April 7, 2009

Birds of Passage

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Let the delightful words of this beautiful poem,
charm and inspire your busy day.


--Description: 19th C, Longfellow H., Nature, Seasons--



Black shadows fall
From the lindens tall,
That lift aloft their massive wall
Against the southern sky;

And from the realms
Of the shadowy elms
A tide-like darkness overwhelm
The fields that round us lie.

But the night is fair,
And everywhere
A warm, soft vapor fills the air,
And distant sounds seem near;

And above, in the light
Of the star-lit night,
Swift birds of passage wing their flight
Through the dewy atmosphere.

I hear the beat
Of their pinions fleet,
As from the land of snow and sleet
They seek a southern lea.

I hear the cry
Of their voices high
Falling dreamily through the sky,
But their forms I cannot see.

Oh, say not so!
Those sounds that flow
In murmurs of delight and woe
Come not from wings of birds.

They are the throngs
Of the poet's songs,
Murmurs of pleasures, and pains, and wrongs,
The sound of winged words.

This is the cry
Of souls, that high
On toiling, beating pinions, fly,
Seeking a warmer clime.

From their distant flight
Through realms of light
It falls into our world of night,
With the murmuring sound of rhyme.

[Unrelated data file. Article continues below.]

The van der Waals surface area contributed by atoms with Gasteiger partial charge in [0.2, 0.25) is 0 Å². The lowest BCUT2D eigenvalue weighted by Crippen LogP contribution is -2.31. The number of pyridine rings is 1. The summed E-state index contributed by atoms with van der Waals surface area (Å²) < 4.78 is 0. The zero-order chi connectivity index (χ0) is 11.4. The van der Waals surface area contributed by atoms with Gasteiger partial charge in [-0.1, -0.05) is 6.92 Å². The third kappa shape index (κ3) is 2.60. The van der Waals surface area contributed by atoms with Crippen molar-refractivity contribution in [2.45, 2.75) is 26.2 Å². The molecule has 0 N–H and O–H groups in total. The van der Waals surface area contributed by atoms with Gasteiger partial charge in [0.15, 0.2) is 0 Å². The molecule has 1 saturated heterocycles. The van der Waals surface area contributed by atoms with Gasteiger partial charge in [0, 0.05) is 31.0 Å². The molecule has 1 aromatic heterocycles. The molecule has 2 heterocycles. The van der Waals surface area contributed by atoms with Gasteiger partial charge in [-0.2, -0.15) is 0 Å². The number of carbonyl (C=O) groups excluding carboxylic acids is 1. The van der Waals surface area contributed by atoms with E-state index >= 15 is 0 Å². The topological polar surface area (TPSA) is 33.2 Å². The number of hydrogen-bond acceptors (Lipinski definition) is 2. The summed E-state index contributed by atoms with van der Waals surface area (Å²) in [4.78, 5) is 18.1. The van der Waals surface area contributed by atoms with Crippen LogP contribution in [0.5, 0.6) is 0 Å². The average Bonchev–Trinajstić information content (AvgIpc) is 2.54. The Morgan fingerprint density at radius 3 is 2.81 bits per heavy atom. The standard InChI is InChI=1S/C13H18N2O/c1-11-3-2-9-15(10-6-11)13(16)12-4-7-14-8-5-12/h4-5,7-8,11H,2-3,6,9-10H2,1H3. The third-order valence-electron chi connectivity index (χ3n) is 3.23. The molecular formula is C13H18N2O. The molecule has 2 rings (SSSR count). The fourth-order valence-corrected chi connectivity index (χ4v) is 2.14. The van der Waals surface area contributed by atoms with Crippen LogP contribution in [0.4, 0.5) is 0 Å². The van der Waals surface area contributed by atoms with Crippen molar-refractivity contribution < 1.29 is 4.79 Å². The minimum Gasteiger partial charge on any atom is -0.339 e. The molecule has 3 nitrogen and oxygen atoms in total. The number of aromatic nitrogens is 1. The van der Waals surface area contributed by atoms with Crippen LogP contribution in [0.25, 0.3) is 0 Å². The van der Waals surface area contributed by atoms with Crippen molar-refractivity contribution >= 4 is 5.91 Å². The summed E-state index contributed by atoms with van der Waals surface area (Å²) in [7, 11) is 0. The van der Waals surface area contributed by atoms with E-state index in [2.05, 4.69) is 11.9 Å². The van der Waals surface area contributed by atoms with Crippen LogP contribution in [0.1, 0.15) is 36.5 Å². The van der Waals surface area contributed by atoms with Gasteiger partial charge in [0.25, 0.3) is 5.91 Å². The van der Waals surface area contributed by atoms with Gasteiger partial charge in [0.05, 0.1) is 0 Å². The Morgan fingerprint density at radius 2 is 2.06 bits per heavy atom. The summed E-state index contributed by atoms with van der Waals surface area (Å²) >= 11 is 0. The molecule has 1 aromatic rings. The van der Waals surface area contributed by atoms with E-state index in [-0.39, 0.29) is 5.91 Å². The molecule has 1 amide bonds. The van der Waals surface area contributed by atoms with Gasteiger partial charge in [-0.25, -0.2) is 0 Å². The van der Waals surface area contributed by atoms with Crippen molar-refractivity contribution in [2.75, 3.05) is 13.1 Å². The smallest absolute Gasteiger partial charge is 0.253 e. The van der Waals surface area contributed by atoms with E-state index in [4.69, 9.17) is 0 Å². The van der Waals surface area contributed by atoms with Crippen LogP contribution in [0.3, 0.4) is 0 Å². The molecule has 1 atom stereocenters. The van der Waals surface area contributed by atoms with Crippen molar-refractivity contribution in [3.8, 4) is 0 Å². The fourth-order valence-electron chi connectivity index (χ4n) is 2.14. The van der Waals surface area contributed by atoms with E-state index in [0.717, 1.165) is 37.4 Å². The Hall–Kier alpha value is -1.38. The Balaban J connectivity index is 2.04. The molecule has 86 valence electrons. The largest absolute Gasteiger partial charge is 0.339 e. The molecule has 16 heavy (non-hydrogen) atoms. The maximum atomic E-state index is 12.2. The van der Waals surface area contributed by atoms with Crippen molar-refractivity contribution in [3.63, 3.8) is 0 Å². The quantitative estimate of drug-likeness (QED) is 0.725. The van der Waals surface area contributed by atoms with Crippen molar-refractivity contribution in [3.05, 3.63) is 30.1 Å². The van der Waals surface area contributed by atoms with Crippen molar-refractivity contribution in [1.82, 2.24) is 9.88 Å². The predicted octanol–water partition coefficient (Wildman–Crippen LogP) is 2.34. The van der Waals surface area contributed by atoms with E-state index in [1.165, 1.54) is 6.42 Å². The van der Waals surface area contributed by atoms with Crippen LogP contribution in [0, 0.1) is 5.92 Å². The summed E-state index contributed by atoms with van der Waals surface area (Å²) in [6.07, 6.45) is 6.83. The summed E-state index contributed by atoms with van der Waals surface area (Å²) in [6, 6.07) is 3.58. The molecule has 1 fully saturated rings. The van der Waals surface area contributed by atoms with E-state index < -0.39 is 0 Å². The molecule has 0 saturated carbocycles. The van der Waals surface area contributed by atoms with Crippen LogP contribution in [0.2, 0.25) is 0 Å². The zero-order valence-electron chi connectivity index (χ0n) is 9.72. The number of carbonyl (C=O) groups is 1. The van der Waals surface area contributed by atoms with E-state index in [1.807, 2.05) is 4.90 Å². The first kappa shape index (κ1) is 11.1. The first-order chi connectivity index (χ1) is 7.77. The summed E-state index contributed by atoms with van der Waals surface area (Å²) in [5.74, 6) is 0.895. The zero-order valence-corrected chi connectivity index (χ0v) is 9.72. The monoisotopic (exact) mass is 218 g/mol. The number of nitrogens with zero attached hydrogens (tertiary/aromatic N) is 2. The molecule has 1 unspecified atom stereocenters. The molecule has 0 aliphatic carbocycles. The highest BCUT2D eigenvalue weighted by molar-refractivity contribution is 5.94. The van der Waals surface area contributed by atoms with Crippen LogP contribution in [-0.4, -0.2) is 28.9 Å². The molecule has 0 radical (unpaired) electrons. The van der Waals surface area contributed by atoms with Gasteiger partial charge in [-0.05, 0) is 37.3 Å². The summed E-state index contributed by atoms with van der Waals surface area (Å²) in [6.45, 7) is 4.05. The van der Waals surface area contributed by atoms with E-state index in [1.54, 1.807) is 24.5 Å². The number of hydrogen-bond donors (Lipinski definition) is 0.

--Did You Know:  Longfellow predominantly wrote lyric poems which are known for their musicality and which often presented stories of mythology and legend. He became the most popular American poet of his day and also had success overseas. He has been criticized, however, for imitating European styles and writing specifically for the masses.

Word of the Day:  canard (kuh-NAHRD), noun
Meaning: 1. A deliberately misleading story; hoax. 2. An airplane with small forward wings mounted in front of the main wings; also such a wing.
Example: "Lyndon Johnson's half-truths about the Gulf of Tonkin, supported by
subservient media, embroiled the United States in a nasty war that took the lives of millions of souls. Ultimately, the Vietnam War's  distortions and canards prevented him from running for a second term."
(Mansour El-Kikhia; Realists Conquer Politics With Lies; San Antonio
Express-News; Nov 28, 2003.)

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